FKM 2016 | Interview with Jack Taylor: “There are no secondary actors, only secondary characters”

Today begins the FKM, Fantastic Film Festival of A Coruña. For a week there will be screenings of recent films and others not so much. The programming brings together titles for all likes and dislikes. Also the already traditional zombie walkthe occasional master class, and round tables with different guests talking about various film topics, even if they have nothing to do with the horror genre.

A few weeks ago, another tribute was paid to the Coruña Loving of Ossorio, director of some very interesting horror films. For this, one of the protagonists of ‘The cursed ship’ (1974), jack taylor, one of the most prolific actors of that glorious period of Spanish cinema. A server was with him, and we talked for a while about things related to his filmography and those terrifying years.

Taylor is already 80 years old. His appearance is elegant, a gentleman, and I treat her very closely with him. Calm in his responses, with a fine sense of humor, Taylor is one of those who enjoys talking about movies —he loves to sentence some issues with unforgettable phrases, like the one in the headline. Among the curious anecdotes that he told me in a talk set over good coffee after dinner, is that of a woman named Marlene Dietrich She was the one who taught him how to make scrambled eggs. She also speaks fondly of henry fonda and others whom he met in his long career. In the interview we focus on what he remembers and thinks of his own career.

  • What has Jack Taylor learned in all the years he’s been in the movies?

Well I tell you one thing. I don’t know if I’ve learned… I was six years old, and my teacher called me to play Santa Claus, in a Christmas play for the school. And the first time I stepped on stage, at the age of six, I thought “this is for me”. It’s funny… I’ve learned to take things easy. I have learned patience… My God, how difficult is this. We continue and then I return to this question. (laughs)

  • You participated in one of the most glorious times of Spanish cinema, a time that set a bar and has not yet been surpassed. Now I believe that an operation similar to that of those co-productions is being carried out, making genre films. Also tell us a little about those years.

I was very surprised by the number of followers of genre cinema. I am constantly fascinated by the number of young people who follow these films, all over the world. They call me from all over the world to talk about this type of cinema. This is due to luck nothing more. I was at the right time in the right place, and it’s not much of a mystery. One time when I was in San Francisco I was watching a pretty bad movie with Debbie Reynolds and I thought “if they can do that, so can I”. I had worked at school—if you can call that work—where I had classmates like James Ivory. In Los Angeles I landed a role in a movie next to Jack Benny, and in those years men had to be dark-haired and women blonde. Black and white stuff. He didn’t have much to do. I wanted to go somewhere else to try something different. I wanted to go to Italy, because I was fascinated by Italian movies, but I had no money. So I went to the closest place: Mexico.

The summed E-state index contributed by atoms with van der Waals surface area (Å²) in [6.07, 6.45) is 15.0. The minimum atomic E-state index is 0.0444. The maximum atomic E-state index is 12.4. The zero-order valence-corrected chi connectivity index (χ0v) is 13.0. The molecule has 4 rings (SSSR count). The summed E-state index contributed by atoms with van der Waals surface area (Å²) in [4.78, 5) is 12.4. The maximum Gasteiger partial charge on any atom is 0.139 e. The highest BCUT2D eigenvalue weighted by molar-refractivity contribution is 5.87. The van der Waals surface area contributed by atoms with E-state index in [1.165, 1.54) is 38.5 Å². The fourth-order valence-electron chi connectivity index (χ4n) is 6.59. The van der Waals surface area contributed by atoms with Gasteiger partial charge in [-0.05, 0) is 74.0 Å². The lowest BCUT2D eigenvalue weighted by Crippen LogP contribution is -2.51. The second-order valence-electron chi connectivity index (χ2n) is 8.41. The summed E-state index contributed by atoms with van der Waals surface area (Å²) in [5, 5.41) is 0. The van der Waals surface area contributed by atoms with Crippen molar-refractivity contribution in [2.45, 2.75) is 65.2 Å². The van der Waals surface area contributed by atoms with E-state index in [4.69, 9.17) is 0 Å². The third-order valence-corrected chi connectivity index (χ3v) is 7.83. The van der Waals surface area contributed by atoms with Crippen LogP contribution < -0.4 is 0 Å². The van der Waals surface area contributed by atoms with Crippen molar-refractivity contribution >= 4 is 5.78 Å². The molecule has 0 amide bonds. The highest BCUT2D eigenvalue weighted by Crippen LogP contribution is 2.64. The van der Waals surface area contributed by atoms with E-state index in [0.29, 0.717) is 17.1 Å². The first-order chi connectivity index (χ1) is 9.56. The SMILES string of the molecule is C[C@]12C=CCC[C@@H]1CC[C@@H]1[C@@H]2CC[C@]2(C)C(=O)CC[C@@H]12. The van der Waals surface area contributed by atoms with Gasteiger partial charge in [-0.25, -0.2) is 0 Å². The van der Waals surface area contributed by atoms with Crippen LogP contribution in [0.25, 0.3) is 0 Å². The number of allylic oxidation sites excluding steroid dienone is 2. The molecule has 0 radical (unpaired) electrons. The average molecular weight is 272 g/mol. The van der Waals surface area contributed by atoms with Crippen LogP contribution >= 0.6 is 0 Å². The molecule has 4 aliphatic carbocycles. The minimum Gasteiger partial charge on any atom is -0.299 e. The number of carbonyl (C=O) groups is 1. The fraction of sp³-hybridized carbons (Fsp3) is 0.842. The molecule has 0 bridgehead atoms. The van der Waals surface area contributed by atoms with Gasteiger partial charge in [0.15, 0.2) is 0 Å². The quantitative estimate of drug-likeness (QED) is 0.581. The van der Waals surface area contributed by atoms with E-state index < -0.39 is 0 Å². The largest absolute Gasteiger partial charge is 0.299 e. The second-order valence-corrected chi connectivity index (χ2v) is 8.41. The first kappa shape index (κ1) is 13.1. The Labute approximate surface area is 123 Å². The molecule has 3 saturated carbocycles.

I was driving the 2950 km. In six months I learned Spanish. I was hired for two episodes of a television series. Then for a film about the life of the poet Joaquín Murrieta. The beginning was that easy, and that difficult.

  • At the time he worked with Amando de Ossorio, Paul Naschy, Juan Piquer Simón, who made box office bombs. Is there a memory or movie that you treasure? Anything you didn’t do and would have liked?

I was lucky to work with Juan on two of his first films. ‘A thousand screams has the night’ It is admired everywhere. Not long ago in Boston they told me that they get together every year, as a celebration, to see her… I don’t understand why.

I never worked with Eugenio Martin, and I would have loved it. I would have liked to work with Jesus Franco.

I worked with Ossorio four times, one of them a western… I don’t like westerns at all. They are operas. And yes, it is the quintessential film genre, but I was born in the west, and what we see in the movies is all lies, it is not the slightest reflection of reality.

In Spain, at that time, the cinema lived very well despite Franco. It was very sensual the way sex was shown, and the things they dared to do. A grave rape, for example.

  • What would you highlight about Amando de Ossorio’s cinema?

Probably their hooded ones. The Templars.

  • ‘The cursed ship’ seems to me the best of the sequels, despite certain situations and dialogues, but what an atmosphere.

Today I was telling the people at the festival that the mist that is seen throughout the film, since there is no machine to make smoke, was burned oil. It was horrible, horrible (laughs). We were in a closed ship, breathing that. prohibitive all.

Well, I don’t know if there was a budget.

I did like that world of the Templars. I would like someone to take up that topic again and do some work. It could, it could. Although today’s commercial mentality does not fit it.

There was a certain charm in the cheapness, in the limited budget. This is how Orson Welles began in the theater, without means, only with a piano on stage and the actors sitting in the audience. With very little means and imagination. This is how you can make movies. They are shadows. They are ideas. They are dreams.

When I went to Hollywood, I immediately realized that Hollywood doesn’t exist outside of where it is… what was the first question?

  • It was about what he’s learned in all these years

put up with me

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FKM 2016 | Interview with Jack Taylor: “There are no secondary actors, only secondary characters”

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